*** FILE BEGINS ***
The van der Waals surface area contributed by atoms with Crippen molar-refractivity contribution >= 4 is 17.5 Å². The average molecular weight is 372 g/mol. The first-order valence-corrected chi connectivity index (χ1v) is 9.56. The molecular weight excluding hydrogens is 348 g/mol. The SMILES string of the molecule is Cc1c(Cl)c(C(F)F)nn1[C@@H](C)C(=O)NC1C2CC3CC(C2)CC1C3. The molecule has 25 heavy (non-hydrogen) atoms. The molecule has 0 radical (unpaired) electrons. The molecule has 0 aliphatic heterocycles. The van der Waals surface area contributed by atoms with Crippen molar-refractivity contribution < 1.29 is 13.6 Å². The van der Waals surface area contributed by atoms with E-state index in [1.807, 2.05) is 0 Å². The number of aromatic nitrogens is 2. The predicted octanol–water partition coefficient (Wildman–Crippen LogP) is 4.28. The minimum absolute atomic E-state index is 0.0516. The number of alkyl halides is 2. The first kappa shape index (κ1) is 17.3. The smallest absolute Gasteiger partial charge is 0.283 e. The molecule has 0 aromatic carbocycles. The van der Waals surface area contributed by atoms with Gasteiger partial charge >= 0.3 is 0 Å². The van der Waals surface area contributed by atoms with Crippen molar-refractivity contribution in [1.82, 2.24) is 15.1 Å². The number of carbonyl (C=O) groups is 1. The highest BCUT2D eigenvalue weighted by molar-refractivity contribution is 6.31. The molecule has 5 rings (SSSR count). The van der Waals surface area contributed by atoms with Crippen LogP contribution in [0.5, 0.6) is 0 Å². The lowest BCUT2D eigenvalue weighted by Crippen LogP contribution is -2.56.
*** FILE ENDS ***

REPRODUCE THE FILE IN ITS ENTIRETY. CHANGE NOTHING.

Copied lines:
The van der Waals surface area contributed by atoms with Crippen molar-refractivity contribution >= 4 is 17.5 Å². The average molecular weight is 372 g/mol. The first-order valence-corrected chi connectivity index (χ1v) is 9.56. The molecular weight excluding hydrogens is 348 g/mol. The SMILES string of the molecule is Cc1c(Cl)c(C(F)F)nn1[C@@H](C)C(=O)NC1C2CC3CC(C2)CC1C3. The molecule has 25 heavy (non-hydrogen) atoms. The molecule has 0 radical (unpaired) electrons. The molecule has 0 aliphatic heterocycles. The van der Waals surface area contributed by atoms with Crippen molar-refractivity contribution < 1.29 is 13.6 Å². The van der Waals surface area contributed by atoms with E-state index in [1.807, 2.05) is 0 Å². The number of aromatic nitrogens is 2. The predicted octanol–water partition coefficient (Wildman–Crippen LogP) is 4.28. The minimum absolute atomic E-state index is 0.0516. The number of alkyl halides is 2. The first kappa shape index (κ1) is 17.3. The smallest absolute Gasteiger partial charge is 0.283 e. The molecule has 0 aromatic carbocycles. The van der Waals surface area contributed by atoms with Gasteiger partial charge >= 0.3 is 0 Å². The van der Waals surface area contributed by atoms with Crippen molar-refractivity contribution in [1.82, 2.24) is 15.1 Å². The number of carbonyl (C=O) groups is 1. The highest BCUT2D eigenvalue weighted by molar-refractivity contribution is 6.31. The molecule has 5 rings (SSSR count). The van der Waals surface area contributed by atoms with Crippen LogP contribution in [0.5, 0.6) is 0 Å². The lowest BCUT2D eigenvalue weighted by Crippen LogP contribution is -2.56.